Cléroux, C.; Cortijo, E.; Caillon, N.; Anand, P.; Bassinot, F.; Duplessy, J.-C. and Labeyrie, L.
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Most previous paleoceanographic studies focused on past surface water or deep-water conditions by analysing surface-dweller or benthic organisms. However, little information is available on temperature variations in the upper 500 m of the water column, where most of the energy storage and heat transport occur. Deep-dwelling planktonic foraminifers, which inhabit the top few hundred meters of the ocean constitute potential recorders of thermocline conditions.
We measured the oxygen isotopic composition of the deep-dwelling foraminiferal species Globorotalia inflata, G. truncatulinoides dextral and sinistral, and Pulleniatina obliquiloculata in 29 modern core tops raised from the North Atlantic Ocean. We compared calculated isotopic temperatures with atlas temperatures and developed ecological models for each species. All species live preferentially at the base of the seasonal thermocline but under temperature stress (when the base of the seasonal thermocline is warmer than 16°C) G. inflata and G. truncatulinoides live deeper in the main thermocline.
In the same set of core-tops, we measured Mg/Ca and Sr/Ca ratios of these deep-dwelling species and of surface-dwelling foraminiferal species Globigernoides ruber and Globigerinoides bulloides. We analyzed the thermo-dependence of those trace element ratios relative to isotopic temperatures. Mg incorporation in the test is a function of temperature in all species but only G. inflata and G. truncatulinoides show a good correlation between Sr/Ca and temperature. Our calibrations of the Mg/Ca thermometer in G. ruber and G. bulloides fit well with the published relations for these species, respectively by Elderfield and Ganssen  and Anand et al. . Species-specific calibrations showed that incorporation of Mg and Sr have similar sensitivity to temperature for the three deep-dwelling species. Given the current knowledge on these proxies we to group those data to establish multi-deep-dwelling relationships with significant coefficient correlations. These calibrations areas are as precise as species-specific relations and provide thermocline temperature estimates with with an error of ± 1.8°C for Mg/Ca ratio and ± 1.4°C for Sr content as long as Sr geochemistry in ocean is constant though time.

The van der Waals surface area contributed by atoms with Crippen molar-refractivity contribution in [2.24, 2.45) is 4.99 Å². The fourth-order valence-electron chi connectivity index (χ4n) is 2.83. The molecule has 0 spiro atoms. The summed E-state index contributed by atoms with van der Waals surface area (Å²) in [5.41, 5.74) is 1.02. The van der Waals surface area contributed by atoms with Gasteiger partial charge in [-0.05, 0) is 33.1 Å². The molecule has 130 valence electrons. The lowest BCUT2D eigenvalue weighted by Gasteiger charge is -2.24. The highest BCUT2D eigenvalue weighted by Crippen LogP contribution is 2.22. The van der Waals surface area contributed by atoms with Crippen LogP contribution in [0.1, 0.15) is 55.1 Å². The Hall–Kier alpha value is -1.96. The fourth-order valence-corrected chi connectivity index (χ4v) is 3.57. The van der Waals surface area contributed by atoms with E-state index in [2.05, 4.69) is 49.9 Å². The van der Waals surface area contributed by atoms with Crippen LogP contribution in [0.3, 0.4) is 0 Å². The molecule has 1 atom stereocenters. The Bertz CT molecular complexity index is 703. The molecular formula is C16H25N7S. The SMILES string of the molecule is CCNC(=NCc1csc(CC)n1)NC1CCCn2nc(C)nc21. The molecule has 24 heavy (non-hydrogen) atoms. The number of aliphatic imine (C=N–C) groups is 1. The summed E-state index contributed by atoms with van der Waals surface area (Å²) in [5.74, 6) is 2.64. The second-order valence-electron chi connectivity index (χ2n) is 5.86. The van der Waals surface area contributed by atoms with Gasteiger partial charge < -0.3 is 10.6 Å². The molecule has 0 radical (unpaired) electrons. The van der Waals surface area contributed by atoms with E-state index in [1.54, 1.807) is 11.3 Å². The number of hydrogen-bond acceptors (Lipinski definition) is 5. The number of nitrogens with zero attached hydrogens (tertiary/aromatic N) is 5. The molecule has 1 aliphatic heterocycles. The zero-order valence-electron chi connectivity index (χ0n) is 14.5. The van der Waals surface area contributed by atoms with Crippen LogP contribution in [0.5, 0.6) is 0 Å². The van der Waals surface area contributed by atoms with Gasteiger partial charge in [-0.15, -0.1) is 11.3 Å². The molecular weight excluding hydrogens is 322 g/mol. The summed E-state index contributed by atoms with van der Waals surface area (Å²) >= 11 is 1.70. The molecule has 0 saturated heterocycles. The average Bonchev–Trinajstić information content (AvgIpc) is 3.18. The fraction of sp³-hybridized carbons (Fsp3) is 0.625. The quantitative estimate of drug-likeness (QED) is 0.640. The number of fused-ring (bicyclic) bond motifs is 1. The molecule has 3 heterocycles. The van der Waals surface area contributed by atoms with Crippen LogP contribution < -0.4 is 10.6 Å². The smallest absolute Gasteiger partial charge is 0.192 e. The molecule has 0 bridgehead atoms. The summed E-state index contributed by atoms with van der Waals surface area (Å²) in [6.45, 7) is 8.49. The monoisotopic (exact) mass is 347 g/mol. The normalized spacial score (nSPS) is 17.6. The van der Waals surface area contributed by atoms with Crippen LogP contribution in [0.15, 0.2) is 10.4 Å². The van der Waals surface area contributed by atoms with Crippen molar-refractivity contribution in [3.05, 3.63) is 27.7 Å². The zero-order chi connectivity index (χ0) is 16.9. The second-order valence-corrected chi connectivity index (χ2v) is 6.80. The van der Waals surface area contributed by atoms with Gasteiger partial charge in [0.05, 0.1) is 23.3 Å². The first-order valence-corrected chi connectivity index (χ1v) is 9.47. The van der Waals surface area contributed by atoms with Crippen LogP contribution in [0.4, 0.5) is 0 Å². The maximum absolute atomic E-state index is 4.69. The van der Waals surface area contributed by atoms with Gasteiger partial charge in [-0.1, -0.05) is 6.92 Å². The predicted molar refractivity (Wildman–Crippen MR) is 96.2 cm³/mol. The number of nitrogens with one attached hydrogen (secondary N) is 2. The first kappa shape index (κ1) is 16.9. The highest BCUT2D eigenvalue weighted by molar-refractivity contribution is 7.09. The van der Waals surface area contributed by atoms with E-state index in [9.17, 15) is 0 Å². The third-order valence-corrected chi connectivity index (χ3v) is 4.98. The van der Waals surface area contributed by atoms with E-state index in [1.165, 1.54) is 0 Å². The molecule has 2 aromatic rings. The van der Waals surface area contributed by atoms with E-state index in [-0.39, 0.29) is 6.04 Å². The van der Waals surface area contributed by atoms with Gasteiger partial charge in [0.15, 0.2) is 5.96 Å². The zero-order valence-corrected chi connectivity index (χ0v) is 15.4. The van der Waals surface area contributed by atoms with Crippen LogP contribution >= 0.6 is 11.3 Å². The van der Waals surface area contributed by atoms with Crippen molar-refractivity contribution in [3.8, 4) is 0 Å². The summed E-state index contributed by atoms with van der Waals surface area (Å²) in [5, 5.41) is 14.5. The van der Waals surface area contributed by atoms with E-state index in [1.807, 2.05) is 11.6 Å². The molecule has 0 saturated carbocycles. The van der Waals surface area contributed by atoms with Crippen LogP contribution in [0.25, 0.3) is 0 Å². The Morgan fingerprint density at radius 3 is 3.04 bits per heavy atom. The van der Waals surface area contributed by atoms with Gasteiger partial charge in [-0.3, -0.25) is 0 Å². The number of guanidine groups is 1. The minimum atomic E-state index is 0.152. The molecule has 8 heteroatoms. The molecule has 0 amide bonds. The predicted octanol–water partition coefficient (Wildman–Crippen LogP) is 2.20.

|Item Type:||Conference Item|
|Copyright Holders:||2007 Not known|
|Academic Unit/Department:||Faculty of Science, Technology, Engineering and Mathematics (STEM) > Environment, Earth and Ecosystem Sciences
Faculty of Science, Technology, Engineering and Mathematics (STEM)
|Interdisciplinary Research Centre:||Centre for Earth, Planetary, Space and Astronomical Research (CEPSAR)|
|Depositing User:||Pallavi Anand|
|Date Deposited:||28 Feb 2011 10:44|
|Last Modified:||02 Aug 2016 13:57|
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